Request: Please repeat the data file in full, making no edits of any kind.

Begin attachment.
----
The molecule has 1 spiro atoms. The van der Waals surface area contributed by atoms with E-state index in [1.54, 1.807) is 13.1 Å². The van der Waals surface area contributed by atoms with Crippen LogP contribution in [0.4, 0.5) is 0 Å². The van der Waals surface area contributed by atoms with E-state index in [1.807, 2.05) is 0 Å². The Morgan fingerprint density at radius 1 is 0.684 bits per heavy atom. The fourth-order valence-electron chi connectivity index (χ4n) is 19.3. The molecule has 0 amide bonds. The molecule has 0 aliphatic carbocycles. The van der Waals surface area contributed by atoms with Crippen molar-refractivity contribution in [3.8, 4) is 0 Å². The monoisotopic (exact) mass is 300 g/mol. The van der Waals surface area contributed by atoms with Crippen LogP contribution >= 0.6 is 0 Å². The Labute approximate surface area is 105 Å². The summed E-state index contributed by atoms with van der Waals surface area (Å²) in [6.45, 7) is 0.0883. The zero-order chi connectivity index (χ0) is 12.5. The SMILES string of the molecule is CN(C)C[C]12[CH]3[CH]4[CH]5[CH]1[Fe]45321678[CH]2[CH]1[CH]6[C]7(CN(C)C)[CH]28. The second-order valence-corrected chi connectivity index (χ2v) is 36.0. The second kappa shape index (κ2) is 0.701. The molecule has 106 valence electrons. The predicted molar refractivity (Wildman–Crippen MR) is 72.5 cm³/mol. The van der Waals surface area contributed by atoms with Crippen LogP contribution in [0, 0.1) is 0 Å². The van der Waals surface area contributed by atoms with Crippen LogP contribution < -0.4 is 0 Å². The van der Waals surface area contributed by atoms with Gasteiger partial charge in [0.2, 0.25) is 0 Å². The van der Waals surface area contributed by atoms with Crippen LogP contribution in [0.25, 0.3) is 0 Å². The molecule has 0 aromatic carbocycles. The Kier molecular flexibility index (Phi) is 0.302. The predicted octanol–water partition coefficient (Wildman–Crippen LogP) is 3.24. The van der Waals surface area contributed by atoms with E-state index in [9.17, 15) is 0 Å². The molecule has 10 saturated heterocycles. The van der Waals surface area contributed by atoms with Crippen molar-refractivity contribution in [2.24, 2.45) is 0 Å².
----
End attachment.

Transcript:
The molecule has 1 spiro atoms. The van der Waals surface area contributed by atoms with E-state index in [1.54, 1.807) is 13.1 Å². The van der Waals surface area contributed by atoms with Crippen LogP contribution in [0.4, 0.5) is 0 Å². The van der Waals surface area contributed by atoms with E-state index in [1.807, 2.05) is 0 Å². The Morgan fingerprint density at radius 1 is 0.684 bits per heavy atom. The fourth-order valence-electron chi connectivity index (χ4n) is 19.3. The molecule has 0 amide bonds. The molecule has 0 aliphatic carbocycles. The van der Waals surface area contributed by atoms with Crippen molar-refractivity contribution in [3.8, 4) is 0 Å². The monoisotopic (exact) mass is 300 g/mol. The van der Waals surface area contributed by atoms with Crippen LogP contribution >= 0.6 is 0 Å². The Labute approximate surface area is 105 Å². The summed E-state index contributed by atoms with van der Waals surface area (Å²) in [6.45, 7) is 0.0883. The zero-order chi connectivity index (χ0) is 12.5. The SMILES string of the molecule is CN(C)C[C]12[CH]3[CH]4[CH]5[CH]1[Fe]45321678[CH]2[CH]1[CH]6[C]7(CN(C)C)[CH]28. The second-order valence-corrected chi connectivity index (χ2v) is 36.0. The second kappa shape index (κ2) is 0.701. The molecule has 106 valence electrons. The predicted molar refractivity (Wildman–Crippen MR) is 72.5 cm³/mol. The van der Waals surface area contributed by atoms with Crippen LogP contribution in [0, 0.1) is 0 Å². The van der Waals surface area contributed by atoms with Crippen LogP contribution < -0.4 is 0 Å². The van der Waals surface area contributed by atoms with Gasteiger partial charge in [0.2, 0.25) is 0 Å². The van der Waals surface area contributed by atoms with Crippen LogP contribution in [0.25, 0.3) is 0 Å². The molecule has 0 aromatic carbocycles. The Kier molecular flexibility index (Phi) is 0.302. The predicted octanol–water partition coefficient (Wildman–Crippen LogP) is 3.24. The van der Waals surface area contributed by atoms with E-state index in [9.17, 15) is 0 Å². The molecule has 10 saturated heterocycles. The van der Waals surface area contributed by atoms with Crippen molar-refractivity contribution in [2.24, 2.45) is 0 Å².